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The impact of blockchain-enabled commodities is creating significant inroads in the Thai economy, as regulators asked local blockchain startups to pay extra charges in a bid to contain the robust competition to the state’s utility providers, reported Asian Review on September 6.
Blockchain Competes with Power Players
Throughout the narrative of cryptocurrencies, the energy-intensive crypto-mining sector and blockchain technology as a power-guzzling database have been called out by regulators and city authorities across the world.
But, Thai authorities are in a fix after several enterprising startups turned to blockchain technology for enabling cheaper and more reliable power for households and commercial centers, courtesy of the unexpected explosion of blockchain-based solar panel layouts.
Thailand’s Electricity Generating Authority (EGA) is just waking up to the impact. Commission member Viraphol Jirapraditkul believes the disruptive effects of peer-to-peer connected blockchain solar panels create a utility economy that may prove more accessible for the general populace.
Furthermore, a blockchain system’s security and transparency prowess means the government would compete on additional factors than just price.
Decentralized Power Grids
For the uninitiated, blockchain technology, in its simplest definition, is a shared database where participants can access data in real time and be rewarded by “confirming” transactions taking place on the network.
Apart from decentralized finance, blockchain finds use in different avenues each day – ranging from space travel to crime – and now as a contender for state-owned, monopolized utility providers.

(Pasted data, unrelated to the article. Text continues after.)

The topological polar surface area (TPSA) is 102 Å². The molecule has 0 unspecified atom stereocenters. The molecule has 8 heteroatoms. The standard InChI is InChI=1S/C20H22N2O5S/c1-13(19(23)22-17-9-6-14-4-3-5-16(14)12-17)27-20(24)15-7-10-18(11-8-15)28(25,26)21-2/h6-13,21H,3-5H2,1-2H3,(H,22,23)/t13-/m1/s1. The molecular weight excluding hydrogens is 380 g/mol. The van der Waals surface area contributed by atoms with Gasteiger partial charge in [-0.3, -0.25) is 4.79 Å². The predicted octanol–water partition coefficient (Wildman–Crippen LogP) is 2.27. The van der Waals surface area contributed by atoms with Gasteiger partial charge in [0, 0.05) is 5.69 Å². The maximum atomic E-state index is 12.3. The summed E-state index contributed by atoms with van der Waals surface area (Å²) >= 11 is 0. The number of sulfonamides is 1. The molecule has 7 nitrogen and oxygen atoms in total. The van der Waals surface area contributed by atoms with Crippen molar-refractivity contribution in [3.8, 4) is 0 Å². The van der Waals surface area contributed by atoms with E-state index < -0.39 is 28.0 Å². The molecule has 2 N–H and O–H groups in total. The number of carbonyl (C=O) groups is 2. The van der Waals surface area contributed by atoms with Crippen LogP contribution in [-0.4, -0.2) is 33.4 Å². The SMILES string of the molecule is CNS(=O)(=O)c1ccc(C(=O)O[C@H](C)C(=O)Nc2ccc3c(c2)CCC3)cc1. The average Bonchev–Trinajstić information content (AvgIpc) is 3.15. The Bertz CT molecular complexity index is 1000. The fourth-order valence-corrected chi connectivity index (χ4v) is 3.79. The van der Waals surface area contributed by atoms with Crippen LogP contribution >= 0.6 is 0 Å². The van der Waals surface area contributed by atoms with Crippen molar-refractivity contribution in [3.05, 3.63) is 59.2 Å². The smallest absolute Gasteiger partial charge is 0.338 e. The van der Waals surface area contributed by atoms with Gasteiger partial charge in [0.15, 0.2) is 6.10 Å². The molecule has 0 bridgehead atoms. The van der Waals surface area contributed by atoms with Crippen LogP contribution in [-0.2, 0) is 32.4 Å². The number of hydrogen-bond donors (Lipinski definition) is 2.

Thai startups are interconnecting solar panel users and providers on the blockchain, creating a city-wide shared network that acts as an electricity microgrid, buying and selling power to customers on a peer-to-peer basis.
“The number of household solar rooftop power generators is increasing rapidly. That’s why the ERC needs to develop a regulation that is fair for everybody.”
Imposed regulations – and the charged fee – would include network maintenance and allow grid operators to continue their business.
Listed Companies Join the Fray
A section of industry observers worry that high prices are causing independent energy providers to flee the market. However, Viraphol refused to reveal the state’s proposed fees in the report cited.
Meanwhile, the peer-to-peer power economy extends from just startups to listed companies.
BCPG, a utility subsidiary of state-owned oil refinery Bangchak, has partnered with a Bangkok-based real estate player to enable homeowners to profit from their rooftops and drive monopolized entities out of the market. The entity currently produces over 635 kW of power each day – enough to power a local mall and maintain a small community.
Another state-owned solar panel installation subsidiary, Banpu Infinergy, is tapping into blockchain technology for fending off competition from startups and gain prominence in the new industry.